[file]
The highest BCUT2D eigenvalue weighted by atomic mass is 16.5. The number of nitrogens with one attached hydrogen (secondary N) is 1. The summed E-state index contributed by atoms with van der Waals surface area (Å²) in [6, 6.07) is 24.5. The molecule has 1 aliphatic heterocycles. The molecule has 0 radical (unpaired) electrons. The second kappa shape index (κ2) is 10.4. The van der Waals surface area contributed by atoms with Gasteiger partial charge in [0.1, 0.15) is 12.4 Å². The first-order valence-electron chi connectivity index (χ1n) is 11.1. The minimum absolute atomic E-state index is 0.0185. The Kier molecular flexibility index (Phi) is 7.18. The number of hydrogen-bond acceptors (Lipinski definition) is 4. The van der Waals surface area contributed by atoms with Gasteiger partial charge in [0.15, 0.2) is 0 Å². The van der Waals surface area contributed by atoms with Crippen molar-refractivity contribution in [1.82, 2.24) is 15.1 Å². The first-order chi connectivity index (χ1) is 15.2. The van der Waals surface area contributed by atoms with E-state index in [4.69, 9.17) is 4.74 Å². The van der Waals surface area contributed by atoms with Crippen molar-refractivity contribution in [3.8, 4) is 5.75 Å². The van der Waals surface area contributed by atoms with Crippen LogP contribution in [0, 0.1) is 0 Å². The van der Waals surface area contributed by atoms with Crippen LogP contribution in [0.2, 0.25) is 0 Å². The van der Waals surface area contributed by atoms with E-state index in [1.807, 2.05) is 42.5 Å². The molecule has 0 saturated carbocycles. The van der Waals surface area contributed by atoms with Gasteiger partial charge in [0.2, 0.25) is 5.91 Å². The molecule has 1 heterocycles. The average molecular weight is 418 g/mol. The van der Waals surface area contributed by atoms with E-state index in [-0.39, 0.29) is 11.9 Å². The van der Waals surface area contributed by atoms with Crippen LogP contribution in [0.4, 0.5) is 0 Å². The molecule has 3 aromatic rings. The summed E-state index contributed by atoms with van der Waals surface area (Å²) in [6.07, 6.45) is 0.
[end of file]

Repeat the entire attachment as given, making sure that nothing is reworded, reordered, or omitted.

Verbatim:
The highest BCUT2D eigenvalue weighted by atomic mass is 16.5. The number of nitrogens with one attached hydrogen (secondary N) is 1. The summed E-state index contributed by atoms with van der Waals surface area (Å²) in [6, 6.07) is 24.5. The molecule has 1 aliphatic heterocycles. The molecule has 0 radical (unpaired) electrons. The second kappa shape index (κ2) is 10.4. The van der Waals surface area contributed by atoms with Gasteiger partial charge in [0.1, 0.15) is 12.4 Å². The first-order valence-electron chi connectivity index (χ1n) is 11.1. The minimum absolute atomic E-state index is 0.0185. The Kier molecular flexibility index (Phi) is 7.18. The number of hydrogen-bond acceptors (Lipinski definition) is 4. The van der Waals surface area contributed by atoms with Gasteiger partial charge in [0.15, 0.2) is 0 Å². The van der Waals surface area contributed by atoms with Crippen molar-refractivity contribution in [1.82, 2.24) is 15.1 Å². The first-order chi connectivity index (χ1) is 15.2. The van der Waals surface area contributed by atoms with E-state index in [4.69, 9.17) is 4.74 Å². The van der Waals surface area contributed by atoms with Crippen molar-refractivity contribution in [3.8, 4) is 5.75 Å². The van der Waals surface area contributed by atoms with Crippen LogP contribution in [0, 0.1) is 0 Å². The van der Waals surface area contributed by atoms with Crippen LogP contribution in [0.2, 0.25) is 0 Å². The van der Waals surface area contributed by atoms with E-state index in [1.807, 2.05) is 42.5 Å². The molecule has 0 saturated carbocycles. The van der Waals surface area contributed by atoms with Gasteiger partial charge in [0.2, 0.25) is 5.91 Å². The molecule has 1 heterocycles. The average molecular weight is 418 g/mol. The van der Waals surface area contributed by atoms with E-state index in [-0.39, 0.29) is 11.9 Å². The van der Waals surface area contributed by atoms with Crippen LogP contribution in [0.4, 0.5) is 0 Å². The molecule has 3 aromatic rings. The summed E-state index contributed by atoms with van der Waals surface area (Å²) in [6.07, 6.45) is 0.